# Easily Convert IUPAC Nomenclature to SMILES, InChI, or Molfile with Rubidium

A recent article introduced Rubidium, a cheminformatics toolkit written in Ruby. One of Ruby's strengths is the speed with which it enables disparate pieces of code to be glued together - even if they're written in different programming languages. In this article, we'll see how Rubidium can be extended to provide support for converting IUPAC nomenclature into SMILES, InChI, or Molfile formats.

Rubidium is a cheminformatics toolkit written in Ruby. Rubidium is currently configured to run on JRuby, although future versions may also work with Matz' Ruby Implementation (MRI) via Ruby Java Bridge.

Rubidium will eventually be packaged as a RubyGem and hosted on RubyForge. For now, the toolkit consists of a running library that will updated and documented on this blog.

## The Library

The library extends the CDK module presented in the previous article in this series. The main change is the addition of an IUPACReader class, based on Peter Corbett's excellent OPSIN library:

class IUPACReader
import 'uk.ac.cam.ch.wwmm.opsin.NameToStructure'
import 'org.openscience.cdk.ChemFile'

def initialize
end

raise "Could not parse '#{name}'." unless cml

chem_file.chem_sequence(0).chem_model(0).molecule_set.molecule(0)
end
end


Using this additional functionality requires nothing more than copying the OPSIN jarfile into the lib directory of your JRuby installation. You'll also need to place the CDK jarfile in this directory if you haven't done so already.

The complete Rubidium library can be downloaded here.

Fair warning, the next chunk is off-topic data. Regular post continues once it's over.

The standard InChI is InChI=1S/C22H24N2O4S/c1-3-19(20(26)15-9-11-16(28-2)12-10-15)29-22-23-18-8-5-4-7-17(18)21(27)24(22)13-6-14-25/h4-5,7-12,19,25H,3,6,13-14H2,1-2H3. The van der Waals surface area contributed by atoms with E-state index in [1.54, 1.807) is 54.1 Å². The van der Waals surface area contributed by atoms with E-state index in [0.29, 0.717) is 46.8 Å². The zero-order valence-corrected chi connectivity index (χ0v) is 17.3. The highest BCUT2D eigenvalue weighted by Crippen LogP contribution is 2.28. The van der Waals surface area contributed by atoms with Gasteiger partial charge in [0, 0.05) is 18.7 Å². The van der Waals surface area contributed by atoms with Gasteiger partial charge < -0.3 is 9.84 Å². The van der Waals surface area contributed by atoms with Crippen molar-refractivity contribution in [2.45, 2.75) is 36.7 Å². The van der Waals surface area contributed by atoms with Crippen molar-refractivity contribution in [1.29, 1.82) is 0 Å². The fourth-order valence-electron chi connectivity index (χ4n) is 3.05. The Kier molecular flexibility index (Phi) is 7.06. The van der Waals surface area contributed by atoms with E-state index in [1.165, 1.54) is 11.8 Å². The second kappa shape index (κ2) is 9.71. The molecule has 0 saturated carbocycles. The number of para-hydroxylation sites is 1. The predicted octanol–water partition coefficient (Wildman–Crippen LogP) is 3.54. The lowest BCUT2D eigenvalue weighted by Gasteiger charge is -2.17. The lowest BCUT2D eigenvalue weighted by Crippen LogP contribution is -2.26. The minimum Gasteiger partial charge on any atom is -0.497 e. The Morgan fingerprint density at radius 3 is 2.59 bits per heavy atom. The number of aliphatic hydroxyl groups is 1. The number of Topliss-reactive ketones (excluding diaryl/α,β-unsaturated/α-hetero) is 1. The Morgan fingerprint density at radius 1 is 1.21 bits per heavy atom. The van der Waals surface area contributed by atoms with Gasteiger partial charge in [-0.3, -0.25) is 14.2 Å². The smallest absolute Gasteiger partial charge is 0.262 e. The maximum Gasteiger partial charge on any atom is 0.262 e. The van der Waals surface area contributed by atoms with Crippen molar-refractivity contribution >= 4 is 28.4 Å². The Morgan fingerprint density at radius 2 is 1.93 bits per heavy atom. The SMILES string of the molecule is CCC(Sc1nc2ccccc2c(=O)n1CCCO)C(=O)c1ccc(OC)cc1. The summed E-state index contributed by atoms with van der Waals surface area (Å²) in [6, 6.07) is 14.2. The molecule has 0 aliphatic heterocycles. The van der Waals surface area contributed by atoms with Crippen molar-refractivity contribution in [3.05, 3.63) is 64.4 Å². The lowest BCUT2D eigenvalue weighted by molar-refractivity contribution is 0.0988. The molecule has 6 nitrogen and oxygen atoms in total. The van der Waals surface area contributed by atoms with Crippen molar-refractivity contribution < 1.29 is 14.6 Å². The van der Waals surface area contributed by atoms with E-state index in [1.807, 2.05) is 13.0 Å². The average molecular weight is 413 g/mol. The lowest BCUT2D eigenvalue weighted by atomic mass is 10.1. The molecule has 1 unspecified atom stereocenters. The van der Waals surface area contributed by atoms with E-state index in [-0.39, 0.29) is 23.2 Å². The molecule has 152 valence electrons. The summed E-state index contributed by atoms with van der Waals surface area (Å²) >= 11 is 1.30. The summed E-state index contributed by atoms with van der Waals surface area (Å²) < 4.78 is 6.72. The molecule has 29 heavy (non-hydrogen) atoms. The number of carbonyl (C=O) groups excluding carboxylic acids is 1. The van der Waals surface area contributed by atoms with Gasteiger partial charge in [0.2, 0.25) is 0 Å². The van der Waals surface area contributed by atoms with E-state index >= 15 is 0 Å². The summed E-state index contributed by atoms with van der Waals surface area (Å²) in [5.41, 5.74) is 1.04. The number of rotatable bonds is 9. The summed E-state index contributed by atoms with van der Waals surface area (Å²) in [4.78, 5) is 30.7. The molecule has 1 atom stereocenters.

## A Test

We can test Rubidium's IUPAC nomenclature parsing abilities with jirb. For example, to convert from name to SMILES:

jirb
irb(main):001:0> require 'cdk'
=> true
irb(main):002:0> c=CDK::Conversion.new
=> #&lt;CDK::Conversion:0x46ca65 ... &gt;
irb(main):003:0> c.set_formats 'iupac', 'smi'
=> "smi"
irb(main):004:0> c.convert '1,4-dichlorobenzene'
=> "C=1C=C(C=CC=1Cl)Cl"


To convert from name to InChI (in the same jirb session):

irb(main):005:0> c.set_out_format 'inchi'
=> "inchi"
irb(main):006:0> c.convert '1,4-dichlorobenzene'
=> "InChI=1/C6H4Cl2/c7-5-1-2-6(8)4-3-5/h1-4H"


And to convert from name to Molfile (also in the same jirb session):

irb(main):007:0> c.set_out_format 'mol'
=> "mol"
irb(main):008:0> c.convert '1,4-dichlorobenzene'
=> "\n  CDK    10/19/07,7:59\n\n  8  8  0  0  0  0  0  0  0  0999 V2000\n    0.0000    0.0000    0.0000 C   0  0  0  0  0  0  0  0  0  0  0  0\n    0.0000    0.0000    0.0000 C   0  0  0  0  0  0  0  0  0  0  0  0\n    0.0000    0.0000    0.0000 C   0  0  0  0  0  0  0  0  0  0  0  0\n    0.0000    0.0000    0.0000 C   0  0  0  0  0  0  0  0  0  0  0  0\n    0.0000    0.0000    0.0000 C   0  0  0  0  0  0  0  0  0  0  0  0\n    0.0000    0.0000    0.0000 C   0  0  0  0  0  0  0  0  0  0  0  0\n    0.0000    0.0000    0.0000 Cl  0  0  0  0  0  0  0  0  0  0  0  0\n    0.0000    0.0000    0.0000 Cl  0  0  0  0  0  0  0  0  0  0  0  0\n  1  2  2  0  0  0  0 \n  2  3  1  0  0  0  0 \n  3  4  2  0  0  0  0 \n  4  5  1  0  0  0  0 \n  5  6  2  0  0  0  0 \n  6  1  1  0  0  0  0 \n  7  1  1  0  0  0  0 \n  8  4  1  0  0  0  0 \nM  END\n"


## Conclusions

By re-using a simple conversion API together with another Java library, we've given Rubidium the ability to translate IUPAC nomenclature into other molecular languages. The additional code was both easy to write and easy to test. Future articles will discuss the packaging, distribution, and further elaboration of Rubidium.